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Ricardo Heredia has been plugging away at his bachelor’s degree for more than four years, taking breaks to work construction so he can earn enough to pay for another quarter of tuition.

But the 23-year-old business-administration major, whose family moved to the U.S. when he was 8 months old, hopes his fortunes will change this fall when Washington’s financial aid program for college students is extended to those who were illegally brought to the United States as children.

The Real Hope Act, signed into law last week by Gov. Jay Inslee, will extend State Need Grant (SNG) money to undocumented students like Heredia who are studying in the state’s public two- and four-year colleges, as well as many private in-state colleges. Seventy colleges and universities in all are part of the program.

Figuring out which of these students qualifies for grant aid — which does not need to be paid back — is a challenge, because the federal aid form known as the FAFSA, or Free Application for Federal Student Aid, won’t work if the applicant is not a citizen. College financial-aid officers use FAFSA data to determine whether students are eligible for SNG.

So Washington will contract with a website developer to create a special financial-aid form to determine which students are eligible, said Rachelle Sharpe, director of student financial assistance for the Washington Student Achievement Council.

The 15-month contract is for an estimated $100,000, and the website is expected to be up and running in April.

Heredia, a student at the University of Washington, Bothell, is going to take spring and summer quarter off to bank his construction-job money, then re-enter college in the fall. He’ll apply for SNG money, and hopes he’ll qualify for enough aid to finally be able to study full time.

Alejandra Perez, a UW-Bothell sophomore, is also hoping she’ll qualify. “I’m going to be checking on a daily basis, so the first time it (the website) comes out, I’m applying that day,” said Perez, 19, who has been living in the U.S. since she was 12 and graduated from Cleveland High School.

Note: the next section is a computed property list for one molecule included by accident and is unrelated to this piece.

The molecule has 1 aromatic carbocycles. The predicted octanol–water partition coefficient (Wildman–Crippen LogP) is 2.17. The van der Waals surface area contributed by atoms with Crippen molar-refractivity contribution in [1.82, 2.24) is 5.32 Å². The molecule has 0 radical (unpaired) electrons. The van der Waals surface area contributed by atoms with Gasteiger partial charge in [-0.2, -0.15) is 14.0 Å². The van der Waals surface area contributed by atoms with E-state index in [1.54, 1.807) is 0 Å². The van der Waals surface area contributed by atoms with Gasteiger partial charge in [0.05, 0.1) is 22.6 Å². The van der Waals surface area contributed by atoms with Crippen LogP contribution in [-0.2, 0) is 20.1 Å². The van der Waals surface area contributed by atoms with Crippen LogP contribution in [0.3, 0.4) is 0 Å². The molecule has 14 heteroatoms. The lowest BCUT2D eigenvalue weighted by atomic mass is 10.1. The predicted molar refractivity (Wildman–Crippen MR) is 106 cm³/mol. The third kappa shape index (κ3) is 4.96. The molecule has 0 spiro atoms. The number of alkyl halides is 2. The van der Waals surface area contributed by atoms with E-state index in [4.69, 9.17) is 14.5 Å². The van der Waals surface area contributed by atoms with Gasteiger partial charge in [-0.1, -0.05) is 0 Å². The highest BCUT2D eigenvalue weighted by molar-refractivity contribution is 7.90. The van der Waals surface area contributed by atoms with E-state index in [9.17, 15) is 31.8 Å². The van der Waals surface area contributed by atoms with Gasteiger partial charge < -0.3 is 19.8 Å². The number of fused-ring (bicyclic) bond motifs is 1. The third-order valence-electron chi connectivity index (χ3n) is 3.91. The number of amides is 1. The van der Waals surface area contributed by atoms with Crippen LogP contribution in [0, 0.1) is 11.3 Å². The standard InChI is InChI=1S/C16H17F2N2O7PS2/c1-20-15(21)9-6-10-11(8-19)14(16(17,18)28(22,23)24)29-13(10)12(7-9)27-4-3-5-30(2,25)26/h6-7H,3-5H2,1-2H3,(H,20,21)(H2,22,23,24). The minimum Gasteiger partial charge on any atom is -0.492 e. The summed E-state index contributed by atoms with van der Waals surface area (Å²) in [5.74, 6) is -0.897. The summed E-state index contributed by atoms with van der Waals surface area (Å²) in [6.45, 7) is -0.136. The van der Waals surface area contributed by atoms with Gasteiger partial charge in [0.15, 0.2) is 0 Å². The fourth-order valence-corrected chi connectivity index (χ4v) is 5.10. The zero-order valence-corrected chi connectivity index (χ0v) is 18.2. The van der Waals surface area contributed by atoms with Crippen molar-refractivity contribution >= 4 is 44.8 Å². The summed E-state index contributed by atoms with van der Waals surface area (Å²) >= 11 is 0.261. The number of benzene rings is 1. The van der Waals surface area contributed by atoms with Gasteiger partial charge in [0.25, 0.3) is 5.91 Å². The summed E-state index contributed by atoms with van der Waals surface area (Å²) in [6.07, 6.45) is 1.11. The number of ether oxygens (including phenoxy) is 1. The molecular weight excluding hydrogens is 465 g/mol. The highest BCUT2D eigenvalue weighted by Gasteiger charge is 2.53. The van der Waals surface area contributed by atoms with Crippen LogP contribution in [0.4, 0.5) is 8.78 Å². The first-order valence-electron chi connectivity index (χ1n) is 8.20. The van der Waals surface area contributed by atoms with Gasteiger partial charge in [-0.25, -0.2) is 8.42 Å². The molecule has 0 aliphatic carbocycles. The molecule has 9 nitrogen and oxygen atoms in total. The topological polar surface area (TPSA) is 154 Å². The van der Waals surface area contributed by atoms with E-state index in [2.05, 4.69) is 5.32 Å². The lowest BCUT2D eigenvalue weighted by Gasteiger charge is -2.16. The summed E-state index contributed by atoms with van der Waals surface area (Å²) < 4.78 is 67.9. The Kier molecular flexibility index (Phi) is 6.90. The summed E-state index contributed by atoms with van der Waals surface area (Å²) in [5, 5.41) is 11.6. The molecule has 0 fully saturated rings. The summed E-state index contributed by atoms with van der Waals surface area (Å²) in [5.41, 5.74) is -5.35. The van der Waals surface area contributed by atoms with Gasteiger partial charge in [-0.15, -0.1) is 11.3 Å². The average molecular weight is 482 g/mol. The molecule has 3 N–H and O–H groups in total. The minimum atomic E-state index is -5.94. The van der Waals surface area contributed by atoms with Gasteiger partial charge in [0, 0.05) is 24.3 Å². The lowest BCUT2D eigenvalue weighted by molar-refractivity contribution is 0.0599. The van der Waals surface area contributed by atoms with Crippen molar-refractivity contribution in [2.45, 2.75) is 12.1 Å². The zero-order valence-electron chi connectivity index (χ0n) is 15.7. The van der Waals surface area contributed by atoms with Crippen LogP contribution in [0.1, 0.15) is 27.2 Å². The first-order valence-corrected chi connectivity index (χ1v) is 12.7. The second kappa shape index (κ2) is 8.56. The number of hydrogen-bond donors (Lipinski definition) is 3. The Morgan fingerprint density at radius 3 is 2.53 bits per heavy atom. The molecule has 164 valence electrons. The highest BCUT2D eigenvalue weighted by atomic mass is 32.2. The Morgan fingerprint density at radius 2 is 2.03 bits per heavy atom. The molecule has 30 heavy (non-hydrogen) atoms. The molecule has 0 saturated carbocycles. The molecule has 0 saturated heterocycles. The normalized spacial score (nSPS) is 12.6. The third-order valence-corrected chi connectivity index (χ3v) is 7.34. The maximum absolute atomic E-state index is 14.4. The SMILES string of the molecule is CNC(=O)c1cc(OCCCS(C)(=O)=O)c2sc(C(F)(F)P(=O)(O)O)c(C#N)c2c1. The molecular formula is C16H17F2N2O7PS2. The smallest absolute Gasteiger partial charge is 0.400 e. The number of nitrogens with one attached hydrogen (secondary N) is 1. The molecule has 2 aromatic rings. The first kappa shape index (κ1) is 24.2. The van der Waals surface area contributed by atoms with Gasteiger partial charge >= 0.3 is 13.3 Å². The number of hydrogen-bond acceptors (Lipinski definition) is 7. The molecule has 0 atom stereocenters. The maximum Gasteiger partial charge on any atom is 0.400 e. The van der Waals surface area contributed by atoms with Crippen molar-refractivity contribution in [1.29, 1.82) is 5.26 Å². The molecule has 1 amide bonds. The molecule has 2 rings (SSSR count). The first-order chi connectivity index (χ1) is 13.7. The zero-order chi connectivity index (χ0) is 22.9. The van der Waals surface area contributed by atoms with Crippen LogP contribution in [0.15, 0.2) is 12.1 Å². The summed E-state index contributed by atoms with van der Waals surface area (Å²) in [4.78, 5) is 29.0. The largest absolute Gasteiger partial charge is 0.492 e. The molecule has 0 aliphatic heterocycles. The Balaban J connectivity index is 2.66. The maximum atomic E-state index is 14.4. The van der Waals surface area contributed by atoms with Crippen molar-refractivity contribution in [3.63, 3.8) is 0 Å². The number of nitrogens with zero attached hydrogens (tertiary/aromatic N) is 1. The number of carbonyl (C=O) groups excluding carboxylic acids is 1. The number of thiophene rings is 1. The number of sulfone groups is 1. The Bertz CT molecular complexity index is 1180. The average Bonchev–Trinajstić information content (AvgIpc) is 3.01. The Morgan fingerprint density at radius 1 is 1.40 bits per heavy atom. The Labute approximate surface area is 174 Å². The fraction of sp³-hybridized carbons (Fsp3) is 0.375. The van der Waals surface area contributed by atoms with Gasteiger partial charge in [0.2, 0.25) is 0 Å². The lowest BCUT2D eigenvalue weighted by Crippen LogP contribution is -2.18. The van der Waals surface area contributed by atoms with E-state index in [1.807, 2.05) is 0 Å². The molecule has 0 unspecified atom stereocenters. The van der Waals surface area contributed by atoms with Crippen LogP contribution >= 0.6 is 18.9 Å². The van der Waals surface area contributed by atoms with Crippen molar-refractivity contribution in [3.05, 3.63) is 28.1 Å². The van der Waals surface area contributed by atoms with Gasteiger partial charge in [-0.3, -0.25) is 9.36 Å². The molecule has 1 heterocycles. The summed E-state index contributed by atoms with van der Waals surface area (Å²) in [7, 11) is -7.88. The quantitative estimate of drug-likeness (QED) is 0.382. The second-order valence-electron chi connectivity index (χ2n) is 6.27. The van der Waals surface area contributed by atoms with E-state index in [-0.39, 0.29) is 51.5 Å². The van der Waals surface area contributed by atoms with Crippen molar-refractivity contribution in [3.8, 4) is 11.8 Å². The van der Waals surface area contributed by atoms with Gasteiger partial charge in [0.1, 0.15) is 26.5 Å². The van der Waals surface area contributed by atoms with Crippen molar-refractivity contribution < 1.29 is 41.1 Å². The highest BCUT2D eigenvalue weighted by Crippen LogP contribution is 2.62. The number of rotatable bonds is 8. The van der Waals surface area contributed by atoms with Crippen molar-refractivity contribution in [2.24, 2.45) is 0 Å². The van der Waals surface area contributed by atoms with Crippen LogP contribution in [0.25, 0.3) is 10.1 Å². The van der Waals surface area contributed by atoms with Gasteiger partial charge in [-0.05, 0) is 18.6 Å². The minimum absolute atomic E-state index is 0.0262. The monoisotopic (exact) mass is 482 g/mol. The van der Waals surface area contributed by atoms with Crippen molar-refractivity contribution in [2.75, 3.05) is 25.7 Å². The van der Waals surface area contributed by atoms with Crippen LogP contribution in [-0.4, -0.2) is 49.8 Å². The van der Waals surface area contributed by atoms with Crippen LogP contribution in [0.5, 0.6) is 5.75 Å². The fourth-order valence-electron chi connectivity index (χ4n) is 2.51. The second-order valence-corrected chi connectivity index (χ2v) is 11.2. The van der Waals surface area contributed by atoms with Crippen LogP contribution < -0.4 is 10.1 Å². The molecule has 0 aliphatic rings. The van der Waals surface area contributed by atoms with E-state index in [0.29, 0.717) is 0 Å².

News about the new financial-aid website is available at

When it passed the Real Hope Act, the Legislature boosted the amount of money available for SNG by $5 million, to $308 million for the 2014-15 academic year, to help pay for the additional students who will qualify. But the extra $5 million isn’t earmarked specifically for undocumented immigrants, Sharpe said. The money will be distributed to colleges based on need, with each institution deciding who gets it.

In the meantime, undocumented students who hope to tap into the aid should be applying for college now and completing any financial-aid paperwork that individual institutions require, Sharpe said.

Although fall 2014 freshman application deadlines have passed at most of the state’s selective schools — including the UW and private schools like Seattle University — many other state schools and all community colleges are still taking applications.

Sharpe also encourages all students — legal residents or not — to use the state’s scholarship-finding database,, to find private scholarship money. Some scholarships accept undocumented immigrants, and others are set up specifically for them.

Perez and Heredia both have private scholarships to help pay for college, although not enough to pay the full bill. Perez said that finding private scholarship money is time-consuming — she estimates she spent 100 hours last year writing essays and searching for scholarship dollars.

She’s also helped build an exhaustive list of scholarship opportunities for undocumented students, which is published on the UW-Bothell website.

State officials already know there’s not enough SNG money to go to everyone who qualifies. This year, about 74,000 are receiving it, but another 32,000 students who were eligible received no money.

The additional $5 million will cover about 1,100 more students, Sharpe said.

At four-year colleges and universities, the money is distributed on a sliding scale — students with the most need receive the largest sum, Sharpe said. But for community and technical colleges, which have a wide window of time to submit an application, the money is usually awarded to those students with need who meet a priority deadline.

“When you are a rolling-admission institution, it’s difficult to turn a student away today because you might have a lower-income student later,” Sharpe said.

Heredia is one of hundreds of students who helped lobby for passage of the bill. He said his parents sacrificed a great deal for him by crossing the border to seek a better life. His mother has not seen her parents for 23 years.

“I’ll never be able to pay them back, but the closest thing I can come to that is getting an education,” he said.

Katherine Long: 206-464-2219 or On Twitter @katherinelong.